• Make sure the toddler is taken care of. Food, diaper changes, drinks, and attention given in regular doses can prevent meltdowns before they happen, and a meltdown prevented means more time and energy available for lessons.
  • Likewise, give the little one his own time and attention. If he’s getting some attention of his own, some stories read to him, some time spent snuggling together, some activities designed just for him, etc., he’ll be less likely to demand attention when you’re working with the big kids.
  • Make the most of down times. Got the kids all sitting to eat a snack, eat lunch, ride in the car, etc.? Try to use that time for lessons, too. Use audio books, or read aloud to them, or play educational DVDs, or have a discussion about a lesson, etc. while they are all sitting still anyway.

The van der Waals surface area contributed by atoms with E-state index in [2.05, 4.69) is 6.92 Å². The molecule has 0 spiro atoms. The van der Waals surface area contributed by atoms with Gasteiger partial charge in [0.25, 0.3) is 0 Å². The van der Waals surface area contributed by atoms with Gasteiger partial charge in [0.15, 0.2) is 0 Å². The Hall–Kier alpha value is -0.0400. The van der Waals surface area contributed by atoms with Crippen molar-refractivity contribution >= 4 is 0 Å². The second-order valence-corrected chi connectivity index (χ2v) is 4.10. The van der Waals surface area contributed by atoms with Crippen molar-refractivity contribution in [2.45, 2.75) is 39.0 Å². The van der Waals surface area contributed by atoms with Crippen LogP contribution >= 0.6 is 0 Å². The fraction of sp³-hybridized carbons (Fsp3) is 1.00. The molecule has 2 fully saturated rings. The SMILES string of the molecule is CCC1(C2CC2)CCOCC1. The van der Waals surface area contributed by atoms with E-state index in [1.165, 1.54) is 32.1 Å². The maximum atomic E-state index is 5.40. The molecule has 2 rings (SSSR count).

• Get some lessons that you can all do together. Educational DVDs that the whole family can watch together are great–the littlest one may not understand much but he’ll get more out of it than you might expect even if he’s playing with trucks as he watches. Science experiments can sometimes work if the little one can do something to help out; if nothing else, encourage him to look at what’s going on and ask him to draw a picture of it (while reminding him to only look with his eyes and not touch). Art projects can be done together with the littlest one working at his level. Field trips together can be good, especially if you go with another homeschooling family who can stay with the older ones if the toddler starts to have a meltdown.
  • Get some lessons and activities that the older ones can do independently. Sure, you’ll still have to check on them and answer questions, but if they can read a book on their own, or put together a project, you can focus on the toddler (or on other activities) for a while. Don’t forget to have the older kids help with meal time preparation and other activities; these can be part of their lessons, too.